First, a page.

December 08, 2015

High-altitude high-speed. China’s Alpine EMU to enter service this month

Written by  IRJ
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THE 1776km high-speed line from Lanzhou to Urumqi in the Xinjiang region of northwest China must rank alongside the Qinghai Tibet Railway as one China's greatest engineering achievements of recent years. The 31-station line crosses the Gobi desert and the Qilian Mountains, reaching a summit of 3607m above sea level in the Qilianshan No 2 Tunnel, making it the world's highest high-speed line.

This is an environment defined by extremes, from high desert winds and sandstorms to intense ultraviolet radiation and heavy snowfall. Ensuring rolling stock could meet the demands of operating safely and reliably at speeds of up to 250km/h was one of the key engineering challenges of this remarkable railway, and CRRC Corporation has spent three years developing a high-speed train specifically for operation in this high-altitude environment.

CRRC confirmed last month that the CRH2G EMU has been approved by China's National Railway Administration and the fleet is expected to enter service on the Lanzhou - Urumqi line this month.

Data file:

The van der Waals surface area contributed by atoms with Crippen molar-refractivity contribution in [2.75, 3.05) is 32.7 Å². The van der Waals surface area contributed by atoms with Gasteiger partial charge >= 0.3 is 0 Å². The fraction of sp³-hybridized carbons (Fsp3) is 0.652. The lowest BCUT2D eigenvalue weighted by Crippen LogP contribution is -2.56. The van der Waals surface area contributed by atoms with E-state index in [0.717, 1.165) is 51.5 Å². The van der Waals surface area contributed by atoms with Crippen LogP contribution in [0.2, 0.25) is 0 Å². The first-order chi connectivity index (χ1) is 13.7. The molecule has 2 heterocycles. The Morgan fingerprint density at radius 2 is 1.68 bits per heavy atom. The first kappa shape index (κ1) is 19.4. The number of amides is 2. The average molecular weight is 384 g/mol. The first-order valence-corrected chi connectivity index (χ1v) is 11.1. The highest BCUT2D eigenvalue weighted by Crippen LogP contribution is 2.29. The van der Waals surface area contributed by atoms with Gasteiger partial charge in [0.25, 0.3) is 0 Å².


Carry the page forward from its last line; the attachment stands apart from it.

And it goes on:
CHSThe 250km/h trains are being supplied to China Railway Corporation (CRC) by CRRC's Qingdao Sifang subsidiary and are designed to operate in temperatures ranging from -40 to +40oC as well as sandstorms, high-winds, and intense ultraviolet light.

Bogies have been adapted to prevent frost, snow, and ice accumulation while the sealed bodyshell reduces the risk of failures caused by condensing meltwater. Underfloor equipment cabinets are pressure-sealed to minimise sand and dust ingress and a sediment control ventilation system ensures onboard air quality is maintained. An anti-roll device ensures lateral stability in strong winds.

Electrical equipment has been configured to minimise the risk of damage from lightning strikes, and traction motors, converters, and transformers have been configured for operation in low ambient temperatures. CRRC says the use of protective film on the windows and windscreens reduces UV penetration to less than 1% and UV-resistant materials have also been used to protect exterior paintwork and rubber insulators.

In order to validate the performance of the trains in extreme conditions, a driving vehicle and trailer from the prototype set was shipped to Europe in autumn 2014 to undergo tests in the Rail Tec Arsenal climatic chamber in Vienna.

The train seats 565 passengers in standard class and 48 in first class, with a wheelchair space and accessible toilet in one of the intermediate standard-class cars. The 3.3m-wide car-body enables the train to accommodate 2+3 seating in standard class, with a 2+2 layout in first class.

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